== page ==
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Prof. Russell Viner, from the Royal College of Paediatrics and Child Health, said: "My advice to women is that it's best not to drink at all if you're trying for a baby or are pregnant".

Official NHS guidance from the chief medical officers for the United Kingdom published a year ago said expectant mothers should not drink at all because "experts are still unsure exactly how much – if any – alcohol is completely safe for you to have while you're pregnant".

Expecting moms may not have anything at all to feel guilty about if they decide to drink a glass of wine on occasion while pregnant, a new study from the University of Bristol says.

These include miscarriage, premature birth, undersized babies, and longer-term issues, such as the developmental delays, impaired intellect, and behavioural difficulties typical of fetal alcohol syndrome, the study in the "British Medical Journal Open" revealed.

For most of the consequences the researchers analyzed, there were only a few observational studies that compared light to non-alcohol consumption.

Number of women drinking alcohol is extreme than expected. However, women should still avoid alcohol during pregnancy, just to make sure they don't experience any unpleasant events.

There was also a potential risk linked to premature birth, although this was less clear.

Also, researchers stated that the lack of eminent data shows the complications of designing research that can truly estimate the causal effect of light alcohol consumption while minimizing the risks of bias and confounding. However, a new study suggests light drinking might not be that unsafe.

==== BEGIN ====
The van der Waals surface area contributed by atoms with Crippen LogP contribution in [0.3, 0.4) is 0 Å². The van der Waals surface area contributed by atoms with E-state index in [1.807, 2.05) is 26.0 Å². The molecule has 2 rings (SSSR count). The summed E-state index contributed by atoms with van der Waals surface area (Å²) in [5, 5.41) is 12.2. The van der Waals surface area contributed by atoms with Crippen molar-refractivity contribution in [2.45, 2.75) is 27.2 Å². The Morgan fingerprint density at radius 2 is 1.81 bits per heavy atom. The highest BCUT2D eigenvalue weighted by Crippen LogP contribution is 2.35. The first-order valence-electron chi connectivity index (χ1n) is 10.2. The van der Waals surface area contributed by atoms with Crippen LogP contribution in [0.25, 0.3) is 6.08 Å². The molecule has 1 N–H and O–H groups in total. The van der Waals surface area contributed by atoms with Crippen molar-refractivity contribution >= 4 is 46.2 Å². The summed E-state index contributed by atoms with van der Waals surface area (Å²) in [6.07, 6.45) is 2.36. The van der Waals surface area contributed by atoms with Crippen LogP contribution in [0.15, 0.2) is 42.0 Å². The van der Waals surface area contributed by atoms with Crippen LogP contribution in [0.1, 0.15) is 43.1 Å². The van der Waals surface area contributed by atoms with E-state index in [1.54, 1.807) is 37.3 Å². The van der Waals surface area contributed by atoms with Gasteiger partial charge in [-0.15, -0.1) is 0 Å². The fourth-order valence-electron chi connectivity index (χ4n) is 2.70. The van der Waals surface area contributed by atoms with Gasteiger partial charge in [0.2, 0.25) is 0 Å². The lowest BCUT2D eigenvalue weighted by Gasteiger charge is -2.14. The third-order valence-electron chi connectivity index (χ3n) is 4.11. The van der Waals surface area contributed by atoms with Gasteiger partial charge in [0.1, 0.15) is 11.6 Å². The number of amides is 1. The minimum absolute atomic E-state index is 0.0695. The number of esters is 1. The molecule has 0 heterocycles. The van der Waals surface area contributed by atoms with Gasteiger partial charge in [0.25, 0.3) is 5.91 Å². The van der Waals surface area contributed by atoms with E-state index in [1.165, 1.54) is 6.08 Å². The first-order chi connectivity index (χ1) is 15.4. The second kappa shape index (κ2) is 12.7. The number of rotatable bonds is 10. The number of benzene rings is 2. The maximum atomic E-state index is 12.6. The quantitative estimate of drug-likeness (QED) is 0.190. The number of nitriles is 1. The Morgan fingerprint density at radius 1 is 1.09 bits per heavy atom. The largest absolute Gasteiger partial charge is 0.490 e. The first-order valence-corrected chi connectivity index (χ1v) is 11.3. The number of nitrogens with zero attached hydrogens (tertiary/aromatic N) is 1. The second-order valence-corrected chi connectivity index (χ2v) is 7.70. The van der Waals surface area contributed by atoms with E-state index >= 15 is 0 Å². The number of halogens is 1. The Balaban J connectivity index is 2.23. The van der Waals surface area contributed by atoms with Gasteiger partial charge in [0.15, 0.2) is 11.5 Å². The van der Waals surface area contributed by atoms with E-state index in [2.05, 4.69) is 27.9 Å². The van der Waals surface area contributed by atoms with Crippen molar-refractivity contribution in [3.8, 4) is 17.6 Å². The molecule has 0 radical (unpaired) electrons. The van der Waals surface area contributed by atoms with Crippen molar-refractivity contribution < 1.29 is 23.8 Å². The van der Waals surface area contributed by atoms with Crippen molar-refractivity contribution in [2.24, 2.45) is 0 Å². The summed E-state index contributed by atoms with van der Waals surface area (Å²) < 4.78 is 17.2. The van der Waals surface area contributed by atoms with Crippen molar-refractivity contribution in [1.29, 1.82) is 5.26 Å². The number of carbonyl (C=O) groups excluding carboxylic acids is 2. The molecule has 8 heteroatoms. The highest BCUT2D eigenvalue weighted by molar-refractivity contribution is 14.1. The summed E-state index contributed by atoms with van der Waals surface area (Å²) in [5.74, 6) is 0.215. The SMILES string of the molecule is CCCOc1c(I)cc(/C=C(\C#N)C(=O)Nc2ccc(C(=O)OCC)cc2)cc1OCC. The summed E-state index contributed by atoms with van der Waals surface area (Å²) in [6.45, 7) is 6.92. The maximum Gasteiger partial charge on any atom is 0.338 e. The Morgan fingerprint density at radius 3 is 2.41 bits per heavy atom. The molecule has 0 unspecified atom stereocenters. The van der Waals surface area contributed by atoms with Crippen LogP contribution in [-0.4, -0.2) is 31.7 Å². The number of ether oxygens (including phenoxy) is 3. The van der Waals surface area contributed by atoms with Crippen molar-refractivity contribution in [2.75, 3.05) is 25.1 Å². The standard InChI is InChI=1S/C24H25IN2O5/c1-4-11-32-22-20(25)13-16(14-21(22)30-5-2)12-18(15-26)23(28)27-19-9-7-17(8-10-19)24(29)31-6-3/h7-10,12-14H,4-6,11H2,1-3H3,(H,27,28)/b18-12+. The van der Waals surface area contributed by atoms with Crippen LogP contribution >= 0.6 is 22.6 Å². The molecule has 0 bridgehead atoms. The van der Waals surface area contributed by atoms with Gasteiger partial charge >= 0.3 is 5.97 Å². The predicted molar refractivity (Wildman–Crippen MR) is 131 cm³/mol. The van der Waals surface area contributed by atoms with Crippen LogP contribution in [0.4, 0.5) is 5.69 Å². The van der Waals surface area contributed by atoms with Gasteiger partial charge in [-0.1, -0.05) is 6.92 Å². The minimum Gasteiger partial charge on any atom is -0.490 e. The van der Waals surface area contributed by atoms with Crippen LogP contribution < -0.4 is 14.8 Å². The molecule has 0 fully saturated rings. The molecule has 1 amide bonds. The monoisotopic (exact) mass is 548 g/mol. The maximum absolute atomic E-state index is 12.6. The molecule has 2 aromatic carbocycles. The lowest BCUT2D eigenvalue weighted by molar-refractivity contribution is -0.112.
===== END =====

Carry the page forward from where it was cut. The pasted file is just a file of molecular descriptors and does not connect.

The study went on to say that the "distinction between light drinking and abstinence" has been "the point of most tension and confusion for health professionals and pregnant women" and has contributed to "inconsistent guidance and advice now and in the past".

From 26 studies, the team found that drinking up to four units a week while pregnant, on average, was associated with an 8% higher risk of having a small baby compared with drinking no alcohol, with a range across the studies from 2% to 14%.

A clinical trial showed that women with at-risk drinking have more chances to reduce their consumption if they were warned of the risks for their pregnancy and their unborn child on several occasions than if they were simply given an information brochure.

If you are anxious about how much you have been drinking when pregnant, talk to your doctor or midwife. Therefore, all doctors tell women to avoid drinking high units of alcohol. But they added: "However, describing the paucity of current research and explaining that ‘absence of evidence is not evidence of absence', appears warranted".

"Formulating guidance on the basis of the current evidence is challenging", the study went on. The American Congress of Obstetricians and Gynecologists says that there is "no safe level of alcohol use during pregnancy".

Experts still recommend not drinking any alcohol while pregnant.